- A much more uncommon sort is called objective tinnitus, meaning your doctor may sometimes actually hear a sound when he or she is carefully listening for it.
Tinnitus involves the annoying sensation of hearing sound when no external sound is present. Tinnitus symptoms include these types of phantom noises in your ears:
The phantom noise may vary in pitch from a low roar to a high squeal, and you may hear it in one or both ears. In some cases, the sound can be so loud it can interfere with your ability to concentrate or hear actual sound. Tinnitus may be present all the time, or it may come and go.
There are two kinds of tinnitus:
- Subjective tinnitus is tinnitus only you can hear. This is the most common type of tinnitus. It can be caused by ear problems in your outer, middle or inner ear. It also can be caused by problems with the hearing (auditory) nerves or the part of your brain that interprets nerve signals as sound.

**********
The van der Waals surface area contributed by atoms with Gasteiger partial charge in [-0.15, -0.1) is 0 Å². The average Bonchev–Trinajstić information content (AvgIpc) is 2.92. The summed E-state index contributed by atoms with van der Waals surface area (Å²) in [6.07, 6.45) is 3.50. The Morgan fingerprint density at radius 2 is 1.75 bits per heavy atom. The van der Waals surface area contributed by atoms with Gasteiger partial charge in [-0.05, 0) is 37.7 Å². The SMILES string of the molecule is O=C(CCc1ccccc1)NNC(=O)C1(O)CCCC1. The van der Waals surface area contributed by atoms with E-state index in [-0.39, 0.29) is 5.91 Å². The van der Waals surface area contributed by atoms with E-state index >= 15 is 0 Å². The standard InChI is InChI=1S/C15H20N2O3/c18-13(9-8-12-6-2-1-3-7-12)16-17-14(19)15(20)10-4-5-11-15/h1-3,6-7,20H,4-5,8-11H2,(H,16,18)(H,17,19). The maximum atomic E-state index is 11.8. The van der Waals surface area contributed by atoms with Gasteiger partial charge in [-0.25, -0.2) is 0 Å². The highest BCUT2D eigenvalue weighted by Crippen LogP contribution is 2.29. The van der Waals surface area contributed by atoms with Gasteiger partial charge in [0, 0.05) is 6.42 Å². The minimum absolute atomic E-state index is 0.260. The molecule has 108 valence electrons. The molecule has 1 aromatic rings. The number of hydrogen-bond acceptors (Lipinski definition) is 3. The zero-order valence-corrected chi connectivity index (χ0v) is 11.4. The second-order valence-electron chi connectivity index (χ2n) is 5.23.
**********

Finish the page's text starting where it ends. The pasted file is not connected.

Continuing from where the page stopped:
- Objective tinnitus is tinnitus your doctor can hear when he or she does an examination. This rare type of tinnitus may be caused by a blood vessel problem, an inner ear bone condition or muscle contractions.
If you have tinnitus that bothers you, see your doctor.
- Make an appointment to see your doctor if you develop tinnitus after an upper respiratory infection, such as a cold, and your tinnitus doesn't improve within a week.
- See your doctor as soon as possible if you have tinnitus that occurs suddenly or without an apparent cause, or if you have hearing loss or dizziness with the tinnitus.